Betty Yee is California state controller, meaning she is tasked with “accountability and disbursement of the state’s financial resources.” As California is the state with the fifth-largest economy in the entire world, this is a hefty responsibility.
But what happens if the person in charge of the funds loses them? Let’s take a look.
Yee’s office issued a whopping 49 million checks in payments worth $320 billion in 2018. The state’s 2020 budget was $208.9 billion, but Yee’s office payments often cover multi-year obligations.
She is also “responsible for auditing all funds disbursed by the state and all claims presented for payments to [her office.]”
Because of her job’s responsibilities, Open the Books Chairman Adam Andrzejewski may be forgiven for being “mystified by the California State Controller’s claim to be ‘unable to locate or otherwise provide’ documentation of those large payments,” the Epoch Times reports.
“The State of California, State Controller’s Office does not maintain a centralized vendor contract database which would allow it to identify all contracts regardless of the agency awarding such contract,” Yee’s general counsel Richard Chivaro told Andrzejewski’s group in a November 2019 letter.
The letter came in response to requests by Open the Books beginning in 2013.
Open the Books sought documentation – a “line-by-line state checkbook” – of California’s massive state government spending.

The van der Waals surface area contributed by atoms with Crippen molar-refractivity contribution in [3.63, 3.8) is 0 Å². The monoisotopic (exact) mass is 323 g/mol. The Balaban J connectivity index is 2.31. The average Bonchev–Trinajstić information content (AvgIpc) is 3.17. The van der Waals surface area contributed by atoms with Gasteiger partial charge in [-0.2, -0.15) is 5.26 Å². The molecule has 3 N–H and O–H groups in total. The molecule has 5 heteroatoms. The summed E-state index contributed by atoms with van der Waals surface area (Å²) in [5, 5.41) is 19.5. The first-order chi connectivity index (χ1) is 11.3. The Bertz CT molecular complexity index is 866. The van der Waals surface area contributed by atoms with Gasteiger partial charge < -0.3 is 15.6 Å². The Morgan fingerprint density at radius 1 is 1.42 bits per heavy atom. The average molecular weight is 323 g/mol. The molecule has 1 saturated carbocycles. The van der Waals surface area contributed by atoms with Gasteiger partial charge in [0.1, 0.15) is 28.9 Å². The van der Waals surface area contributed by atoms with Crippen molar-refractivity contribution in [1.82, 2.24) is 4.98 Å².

“In fact, many state contracts are paid for directly by the contracting agency,” Chivaro continued. “This procedure allows the contracting agency to make such payments as expeditiously as possible thereby taking advantage of an early payment discount which may be available.”
“Moreover, the Controller’s Office receives literally thousands of claims for payment daily. Claims are batched by date received and are not segregated, logged or otherwise tracked by agency employee or payment type. Consequently, because of the way the claims are batched and processed by this office, we are unable to locate or otherwise provide you with the documents requested,” he added.
Thus, Open the Books is suing.
“Despite repeated attempts to obtain an adequate response from the Controller, Plaintiffs have instead faced at various points delay, silence, obfuscation, and inadequate justification for the agency’s refusal to provide a reasoned determination and responsive records,” the organization told the court.
“Plaintiffs first filed a CPRA request for state checkbook data in 2013 – over six years ago – but, to date and after repeated requests, the Controller has failed to disclose any relevant records.”
“COVID slowed our suit down, but we’re pushing for summary judgement now because we think we will win,” Andrzejewski told the Epoch Times. “We always knew California would be a dogfight.”
“We’ve sued two other states, we expect to win in California, and we’re undefeated in these suits,” he added.
Open the Books also sued Illinois and Wyoming, but required no litigation to get spending records from the other 47 states.
“We even get the checkbooks from the historically, systemically corrupt Port Authority of New York and New Jersey,” he said. “We do get the second set of books from there.”